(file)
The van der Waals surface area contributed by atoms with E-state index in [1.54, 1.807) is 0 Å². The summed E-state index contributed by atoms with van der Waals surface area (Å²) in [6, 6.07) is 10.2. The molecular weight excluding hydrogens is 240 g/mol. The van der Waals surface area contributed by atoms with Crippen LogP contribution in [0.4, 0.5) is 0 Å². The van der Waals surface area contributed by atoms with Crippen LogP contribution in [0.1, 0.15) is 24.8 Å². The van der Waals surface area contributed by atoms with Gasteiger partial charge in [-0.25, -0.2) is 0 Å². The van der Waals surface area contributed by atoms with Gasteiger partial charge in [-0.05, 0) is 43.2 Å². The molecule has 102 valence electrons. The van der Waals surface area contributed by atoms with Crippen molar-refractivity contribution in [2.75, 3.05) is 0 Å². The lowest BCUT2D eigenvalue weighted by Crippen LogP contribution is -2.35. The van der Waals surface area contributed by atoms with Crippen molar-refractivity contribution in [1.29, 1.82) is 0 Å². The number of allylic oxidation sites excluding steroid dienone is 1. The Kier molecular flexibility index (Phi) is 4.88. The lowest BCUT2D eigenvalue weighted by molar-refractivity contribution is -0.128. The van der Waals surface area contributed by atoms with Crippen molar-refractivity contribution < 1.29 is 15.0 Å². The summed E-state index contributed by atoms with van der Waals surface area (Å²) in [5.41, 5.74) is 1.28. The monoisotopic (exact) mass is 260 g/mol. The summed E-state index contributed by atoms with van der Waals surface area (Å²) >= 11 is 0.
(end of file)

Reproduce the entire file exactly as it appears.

The van der Waals surface area contributed by atoms with E-state index in [1.54, 1.807) is 0 Å². The summed E-state index contributed by atoms with van der Waals surface area (Å²) in [6, 6.07) is 10.2. The molecular weight excluding hydrogens is 240 g/mol. The van der Waals surface area contributed by atoms with Crippen LogP contribution in [0.4, 0.5) is 0 Å². The van der Waals surface area contributed by atoms with Crippen LogP contribution in [0.1, 0.15) is 24.8 Å². The van der Waals surface area contributed by atoms with Gasteiger partial charge in [-0.25, -0.2) is 0 Å². The van der Waals surface area contributed by atoms with Gasteiger partial charge in [-0.05, 0) is 43.2 Å². The molecule has 102 valence electrons. The van der Waals surface area contributed by atoms with Crippen molar-refractivity contribution in [2.75, 3.05) is 0 Å². The lowest BCUT2D eigenvalue weighted by Crippen LogP contribution is -2.35. The van der Waals surface area contributed by atoms with Crippen molar-refractivity contribution in [1.29, 1.82) is 0 Å². The number of allylic oxidation sites excluding steroid dienone is 1. The Kier molecular flexibility index (Phi) is 4.88. The lowest BCUT2D eigenvalue weighted by molar-refractivity contribution is -0.128. The van der Waals surface area contributed by atoms with Crippen molar-refractivity contribution < 1.29 is 15.0 Å². The summed E-state index contributed by atoms with van der Waals surface area (Å²) in [5.41, 5.74) is 1.28. The monoisotopic (exact) mass is 260 g/mol. The summed E-state index contributed by atoms with van der Waals surface area (Å²) >= 11 is 0.